GameSoundCon, an annual conference that offers in-depth technical presentations and workshops at a two-day event in downtown Los Angeles (this year it will be Oct. 29–30 at the Millennium Biltmore Hotel), launched 10 years ago to assist people film and TV sound transition into games. It has also addressed the interests of VR practitioners for several years; founder Brian Schmidt is bullish about the future of VR, using the term as shorthand for all the related disciplines. In fact, he reports, at a recent conference, Sally-ann Kellaway, senior audio designer at Microsoft, coined a new term to cover VR, AR, MR and XR: WR, or Whatev’R.

Related stories from Pro Sound News:
Andreas Sennheiser Offers Insight Into AMBEO, April 23, 2019
Review: Sennheiser/Apogee AMBEO Smart Headset, by Russ Long, June 4, 2018
Review: Sennheiser AMBEO VR Microphone, by Rob Tavaglione, Dec. 6, 2017

VR has been tremendous for sound professionals, Schmidt says, noting that even people on the visual side now recognize the importance of sound to the medium. As he notes, there were opportunities galore from the get-go: “VR was the sound designer employment act of 2016,” he says, generating work in research and development of the much-needed tools and technology as well as the creation of content as the business began to take off.

Don’t write VR off too soon, says Schmidt, pointing out that it is still very much in its infancy. “The film industry didn’t go from Al Jolson to Star Wars in five years. And it’s not going to replace traditional interactive media; it just expands it.”

However, he says, despite the great strides that the audio tools and technologies have taken with respect to VR in a few short years, there is room for improvement. “There are some almost mundane issues we have to deal with to make audio believable and real in VR,” he says. For instance, “We need a dialogue pipeline with multiple performances for different distances that the character might be from the player,” he says, since HRTF and reverb modeling still don’t deliver sufficiently believable results.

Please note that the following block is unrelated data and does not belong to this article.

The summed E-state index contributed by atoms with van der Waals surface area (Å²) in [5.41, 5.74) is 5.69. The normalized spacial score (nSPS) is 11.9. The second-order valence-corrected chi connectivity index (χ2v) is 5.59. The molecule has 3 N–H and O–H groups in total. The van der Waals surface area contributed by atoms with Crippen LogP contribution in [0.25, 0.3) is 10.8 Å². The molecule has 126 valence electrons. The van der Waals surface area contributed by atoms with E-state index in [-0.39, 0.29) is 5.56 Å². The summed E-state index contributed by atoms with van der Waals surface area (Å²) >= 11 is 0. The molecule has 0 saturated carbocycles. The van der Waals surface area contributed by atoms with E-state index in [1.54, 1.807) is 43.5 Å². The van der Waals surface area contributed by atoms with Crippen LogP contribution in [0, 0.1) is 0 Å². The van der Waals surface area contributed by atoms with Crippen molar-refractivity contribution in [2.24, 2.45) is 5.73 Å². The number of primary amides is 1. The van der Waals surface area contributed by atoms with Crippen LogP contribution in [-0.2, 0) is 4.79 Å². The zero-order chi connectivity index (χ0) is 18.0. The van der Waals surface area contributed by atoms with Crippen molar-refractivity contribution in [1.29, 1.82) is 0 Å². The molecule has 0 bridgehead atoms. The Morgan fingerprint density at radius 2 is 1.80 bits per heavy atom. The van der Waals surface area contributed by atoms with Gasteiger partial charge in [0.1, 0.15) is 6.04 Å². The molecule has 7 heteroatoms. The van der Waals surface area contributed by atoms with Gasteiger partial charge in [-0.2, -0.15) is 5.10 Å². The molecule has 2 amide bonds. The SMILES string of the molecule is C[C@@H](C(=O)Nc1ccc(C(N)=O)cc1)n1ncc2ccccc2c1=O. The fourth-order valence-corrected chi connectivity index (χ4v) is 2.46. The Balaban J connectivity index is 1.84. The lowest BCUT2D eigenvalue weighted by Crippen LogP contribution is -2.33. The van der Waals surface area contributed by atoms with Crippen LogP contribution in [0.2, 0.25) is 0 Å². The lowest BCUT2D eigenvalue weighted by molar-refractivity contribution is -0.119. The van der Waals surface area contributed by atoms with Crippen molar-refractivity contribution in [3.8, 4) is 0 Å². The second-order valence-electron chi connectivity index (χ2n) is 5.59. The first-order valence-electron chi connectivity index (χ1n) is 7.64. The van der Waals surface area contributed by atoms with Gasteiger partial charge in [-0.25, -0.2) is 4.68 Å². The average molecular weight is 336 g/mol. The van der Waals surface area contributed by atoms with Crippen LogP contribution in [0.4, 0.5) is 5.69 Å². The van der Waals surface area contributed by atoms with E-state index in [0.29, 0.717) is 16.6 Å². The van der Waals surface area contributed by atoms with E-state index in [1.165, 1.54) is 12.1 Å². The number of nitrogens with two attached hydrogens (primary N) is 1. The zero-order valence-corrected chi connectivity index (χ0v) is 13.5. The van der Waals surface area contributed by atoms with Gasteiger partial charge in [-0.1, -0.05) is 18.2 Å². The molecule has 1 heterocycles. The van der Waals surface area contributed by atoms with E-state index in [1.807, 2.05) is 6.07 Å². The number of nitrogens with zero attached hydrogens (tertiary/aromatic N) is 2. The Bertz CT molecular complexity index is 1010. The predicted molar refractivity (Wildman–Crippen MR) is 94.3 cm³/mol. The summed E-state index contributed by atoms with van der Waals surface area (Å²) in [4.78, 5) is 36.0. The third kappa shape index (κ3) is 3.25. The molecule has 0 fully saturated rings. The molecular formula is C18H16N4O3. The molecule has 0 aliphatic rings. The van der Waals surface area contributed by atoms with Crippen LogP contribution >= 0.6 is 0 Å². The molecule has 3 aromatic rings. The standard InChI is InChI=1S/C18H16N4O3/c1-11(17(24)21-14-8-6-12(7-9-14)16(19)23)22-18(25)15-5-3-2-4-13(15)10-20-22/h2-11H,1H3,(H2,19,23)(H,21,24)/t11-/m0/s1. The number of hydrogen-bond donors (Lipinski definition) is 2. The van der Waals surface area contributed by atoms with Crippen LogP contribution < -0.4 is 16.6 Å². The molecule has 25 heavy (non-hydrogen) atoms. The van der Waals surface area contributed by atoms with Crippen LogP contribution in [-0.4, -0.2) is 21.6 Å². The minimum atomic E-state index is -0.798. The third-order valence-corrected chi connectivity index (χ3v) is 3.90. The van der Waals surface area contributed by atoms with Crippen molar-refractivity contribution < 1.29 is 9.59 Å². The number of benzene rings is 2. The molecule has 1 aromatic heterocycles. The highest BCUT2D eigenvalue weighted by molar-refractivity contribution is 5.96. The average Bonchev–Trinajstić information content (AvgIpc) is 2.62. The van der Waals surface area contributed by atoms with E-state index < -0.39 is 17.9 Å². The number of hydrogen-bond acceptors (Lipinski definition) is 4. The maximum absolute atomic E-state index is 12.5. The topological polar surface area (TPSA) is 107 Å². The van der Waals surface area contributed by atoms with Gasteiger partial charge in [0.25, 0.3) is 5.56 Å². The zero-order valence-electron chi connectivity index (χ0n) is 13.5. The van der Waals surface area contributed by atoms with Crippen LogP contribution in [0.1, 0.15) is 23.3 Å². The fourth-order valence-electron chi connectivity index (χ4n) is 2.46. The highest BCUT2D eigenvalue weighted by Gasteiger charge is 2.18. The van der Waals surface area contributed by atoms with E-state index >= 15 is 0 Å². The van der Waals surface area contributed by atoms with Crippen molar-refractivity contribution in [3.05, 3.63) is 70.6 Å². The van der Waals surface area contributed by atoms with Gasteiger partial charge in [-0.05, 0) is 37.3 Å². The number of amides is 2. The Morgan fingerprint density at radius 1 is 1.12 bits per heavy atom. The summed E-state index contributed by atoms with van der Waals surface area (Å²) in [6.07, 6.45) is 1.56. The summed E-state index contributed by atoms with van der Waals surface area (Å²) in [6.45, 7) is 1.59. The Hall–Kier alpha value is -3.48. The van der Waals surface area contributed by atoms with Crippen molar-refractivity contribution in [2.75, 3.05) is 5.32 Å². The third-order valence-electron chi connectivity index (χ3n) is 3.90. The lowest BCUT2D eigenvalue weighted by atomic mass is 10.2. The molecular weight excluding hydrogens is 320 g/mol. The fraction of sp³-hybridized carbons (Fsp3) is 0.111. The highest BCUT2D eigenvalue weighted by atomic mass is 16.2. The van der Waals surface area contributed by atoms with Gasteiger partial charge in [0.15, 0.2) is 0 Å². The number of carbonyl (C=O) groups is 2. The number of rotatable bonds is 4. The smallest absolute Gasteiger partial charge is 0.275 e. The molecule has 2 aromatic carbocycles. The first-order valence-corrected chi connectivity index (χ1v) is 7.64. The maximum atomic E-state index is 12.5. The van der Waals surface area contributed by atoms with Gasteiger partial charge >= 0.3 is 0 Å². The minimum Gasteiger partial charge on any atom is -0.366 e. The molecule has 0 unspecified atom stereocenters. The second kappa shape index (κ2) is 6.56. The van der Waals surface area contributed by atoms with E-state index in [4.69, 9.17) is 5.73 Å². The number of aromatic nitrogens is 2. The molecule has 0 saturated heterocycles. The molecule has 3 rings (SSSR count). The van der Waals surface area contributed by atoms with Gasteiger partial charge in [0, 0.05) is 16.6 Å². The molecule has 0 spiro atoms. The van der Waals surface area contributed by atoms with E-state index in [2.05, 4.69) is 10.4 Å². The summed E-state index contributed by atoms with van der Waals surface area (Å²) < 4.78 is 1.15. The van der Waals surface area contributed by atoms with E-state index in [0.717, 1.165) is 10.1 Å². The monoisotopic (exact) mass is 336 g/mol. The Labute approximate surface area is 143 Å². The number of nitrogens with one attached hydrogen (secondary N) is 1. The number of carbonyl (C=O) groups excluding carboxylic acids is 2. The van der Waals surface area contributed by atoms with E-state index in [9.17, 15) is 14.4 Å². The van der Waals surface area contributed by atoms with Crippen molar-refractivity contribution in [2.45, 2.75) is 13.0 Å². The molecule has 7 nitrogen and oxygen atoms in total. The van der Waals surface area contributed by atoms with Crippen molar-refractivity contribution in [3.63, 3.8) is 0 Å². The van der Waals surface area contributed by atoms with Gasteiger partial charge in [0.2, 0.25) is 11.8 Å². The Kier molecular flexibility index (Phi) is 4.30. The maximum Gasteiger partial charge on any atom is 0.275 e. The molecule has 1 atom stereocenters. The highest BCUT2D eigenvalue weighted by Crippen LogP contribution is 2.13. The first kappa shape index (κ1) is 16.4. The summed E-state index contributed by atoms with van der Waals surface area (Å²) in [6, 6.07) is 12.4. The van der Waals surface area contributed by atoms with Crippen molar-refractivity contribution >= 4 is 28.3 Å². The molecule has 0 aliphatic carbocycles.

Brian Glasscock, project manager for Sennheiser’s AMBEO Immersive Audio products and program, also cautions against dismissing VR out of hand. “As a company, we still see the long-term value of immersive audio, especially in relation to augmented and virtual reality,” he says. “I think we’re just in a moment of transition as we move away from hype-based activities and early types of content—in particular, 360 video—as these new mediums move toward finding the appropriate niches and applications for these new types of spatial computing.”

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Sennheiser has brought various tools addressing VR to market, says Glasscock, beginning with the Ambisonic AMBEO VR microphone. That was followed by the AMBEO Smart Headset, for consumer and portable binaural recording applications. More recently, Sennheiser launched the AMBEO AR One, an accessory for the Magic Leap One AR headset. “It allows people to have an excellent audio experience by using in-ear headphones while also still being able to maintain a connection to the outside world,” he says.

If anything, the VR business is simply following well-established models regarding the lifecycle of any new technology. “It’s not disconcerting that some of the initial excitement has died down as the hard work of bringing it to the mainstream begins,” says Glasscock. “We’re still excited about it and think that it has the potential to reshape how media is created, and how people enjoy content.”